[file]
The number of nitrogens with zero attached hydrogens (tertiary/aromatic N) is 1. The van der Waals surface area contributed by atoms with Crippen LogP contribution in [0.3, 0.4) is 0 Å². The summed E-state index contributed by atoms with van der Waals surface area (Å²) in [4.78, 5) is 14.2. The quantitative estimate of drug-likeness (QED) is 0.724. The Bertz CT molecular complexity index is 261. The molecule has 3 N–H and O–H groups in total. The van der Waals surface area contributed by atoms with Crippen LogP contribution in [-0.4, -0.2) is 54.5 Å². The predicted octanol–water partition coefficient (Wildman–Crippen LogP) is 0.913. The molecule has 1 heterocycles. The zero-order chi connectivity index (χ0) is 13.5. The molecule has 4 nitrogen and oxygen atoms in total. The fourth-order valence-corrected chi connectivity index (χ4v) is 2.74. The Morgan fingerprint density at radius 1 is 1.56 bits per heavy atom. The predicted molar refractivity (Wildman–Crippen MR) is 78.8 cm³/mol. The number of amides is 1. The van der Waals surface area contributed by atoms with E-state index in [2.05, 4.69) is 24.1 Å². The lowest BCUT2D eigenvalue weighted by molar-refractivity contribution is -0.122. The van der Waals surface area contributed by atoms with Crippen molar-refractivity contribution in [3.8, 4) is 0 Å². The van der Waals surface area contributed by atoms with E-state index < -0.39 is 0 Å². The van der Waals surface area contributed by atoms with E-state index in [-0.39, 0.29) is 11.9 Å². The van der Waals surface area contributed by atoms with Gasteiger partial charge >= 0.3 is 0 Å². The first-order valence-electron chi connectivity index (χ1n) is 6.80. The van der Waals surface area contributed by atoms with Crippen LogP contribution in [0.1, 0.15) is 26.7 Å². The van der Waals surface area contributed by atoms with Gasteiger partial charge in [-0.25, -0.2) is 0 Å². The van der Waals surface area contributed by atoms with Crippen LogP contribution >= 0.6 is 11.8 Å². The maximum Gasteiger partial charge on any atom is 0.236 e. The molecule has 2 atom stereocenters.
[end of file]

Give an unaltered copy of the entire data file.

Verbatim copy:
The number of nitrogens with zero attached hydrogens (tertiary/aromatic N) is 1. The van der Waals surface area contributed by atoms with Crippen LogP contribution in [0.3, 0.4) is 0 Å². The summed E-state index contributed by atoms with van der Waals surface area (Å²) in [4.78, 5) is 14.2. The quantitative estimate of drug-likeness (QED) is 0.724. The Bertz CT molecular complexity index is 261. The molecule has 3 N–H and O–H groups in total. The van der Waals surface area contributed by atoms with Crippen LogP contribution in [-0.4, -0.2) is 54.5 Å². The predicted octanol–water partition coefficient (Wildman–Crippen LogP) is 0.913. The molecule has 1 heterocycles. The zero-order chi connectivity index (χ0) is 13.5. The molecule has 4 nitrogen and oxygen atoms in total. The fourth-order valence-corrected chi connectivity index (χ4v) is 2.74. The Morgan fingerprint density at radius 1 is 1.56 bits per heavy atom. The predicted molar refractivity (Wildman–Crippen MR) is 78.8 cm³/mol. The number of amides is 1. The van der Waals surface area contributed by atoms with E-state index in [2.05, 4.69) is 24.1 Å². The lowest BCUT2D eigenvalue weighted by molar-refractivity contribution is -0.122. The van der Waals surface area contributed by atoms with Crippen molar-refractivity contribution in [3.8, 4) is 0 Å². The van der Waals surface area contributed by atoms with E-state index < -0.39 is 0 Å². The van der Waals surface area contributed by atoms with E-state index in [-0.39, 0.29) is 11.9 Å². The van der Waals surface area contributed by atoms with Gasteiger partial charge >= 0.3 is 0 Å². The first-order valence-electron chi connectivity index (χ1n) is 6.80. The van der Waals surface area contributed by atoms with Crippen LogP contribution in [0.1, 0.15) is 26.7 Å². The van der Waals surface area contributed by atoms with Gasteiger partial charge in [-0.25, -0.2) is 0 Å². The van der Waals surface area contributed by atoms with Crippen LogP contribution >= 0.6 is 11.8 Å². The maximum Gasteiger partial charge on any atom is 0.236 e. The molecule has 2 atom stereocenters.